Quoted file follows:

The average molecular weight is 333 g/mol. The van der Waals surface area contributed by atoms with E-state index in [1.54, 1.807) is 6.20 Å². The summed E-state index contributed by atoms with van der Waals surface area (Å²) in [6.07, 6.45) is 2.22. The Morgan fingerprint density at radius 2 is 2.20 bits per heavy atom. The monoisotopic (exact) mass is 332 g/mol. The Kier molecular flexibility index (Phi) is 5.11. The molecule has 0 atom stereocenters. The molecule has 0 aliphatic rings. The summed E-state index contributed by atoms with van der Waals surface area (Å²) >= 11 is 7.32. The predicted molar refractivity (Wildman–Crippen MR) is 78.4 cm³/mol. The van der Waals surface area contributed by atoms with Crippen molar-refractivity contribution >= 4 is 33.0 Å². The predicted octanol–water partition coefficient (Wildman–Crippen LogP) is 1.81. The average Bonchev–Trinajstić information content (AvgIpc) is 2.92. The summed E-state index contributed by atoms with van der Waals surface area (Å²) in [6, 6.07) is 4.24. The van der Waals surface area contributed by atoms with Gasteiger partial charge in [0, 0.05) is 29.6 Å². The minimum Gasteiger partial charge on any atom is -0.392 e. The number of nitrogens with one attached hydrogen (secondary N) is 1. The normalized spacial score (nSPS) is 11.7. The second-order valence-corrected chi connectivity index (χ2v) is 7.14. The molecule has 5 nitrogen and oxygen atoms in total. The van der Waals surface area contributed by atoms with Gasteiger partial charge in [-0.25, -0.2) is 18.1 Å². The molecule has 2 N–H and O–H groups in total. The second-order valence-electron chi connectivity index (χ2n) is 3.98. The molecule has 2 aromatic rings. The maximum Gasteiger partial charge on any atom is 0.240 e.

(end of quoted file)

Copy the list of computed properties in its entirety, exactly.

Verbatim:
The average molecular weight is 333 g/mol. The van der Waals surface area contributed by atoms with E-state index in [1.54, 1.807) is 6.20 Å². The summed E-state index contributed by atoms with van der Waals surface area (Å²) in [6.07, 6.45) is 2.22. The Morgan fingerprint density at radius 2 is 2.20 bits per heavy atom. The monoisotopic (exact) mass is 332 g/mol. The Kier molecular flexibility index (Phi) is 5.11. The molecule has 0 atom stereocenters. The molecule has 0 aliphatic rings. The summed E-state index contributed by atoms with van der Waals surface area (Å²) >= 11 is 7.32. The predicted molar refractivity (Wildman–Crippen MR) is 78.4 cm³/mol. The van der Waals surface area contributed by atoms with Crippen molar-refractivity contribution >= 4 is 33.0 Å². The predicted octanol–water partition coefficient (Wildman–Crippen LogP) is 1.81. The average Bonchev–Trinajstić information content (AvgIpc) is 2.92. The summed E-state index contributed by atoms with van der Waals surface area (Å²) in [6, 6.07) is 4.24. The van der Waals surface area contributed by atoms with Gasteiger partial charge in [0, 0.05) is 29.6 Å². The minimum Gasteiger partial charge on any atom is -0.392 e. The number of nitrogens with one attached hydrogen (secondary N) is 1. The normalized spacial score (nSPS) is 11.7. The second-order valence-corrected chi connectivity index (χ2v) is 7.14. The molecule has 5 nitrogen and oxygen atoms in total. The van der Waals surface area contributed by atoms with Gasteiger partial charge in [-0.25, -0.2) is 18.1 Å². The molecule has 2 N–H and O–H groups in total. The second-order valence-electron chi connectivity index (χ2n) is 3.98. The molecule has 2 aromatic rings. The maximum Gasteiger partial charge on any atom is 0.240 e.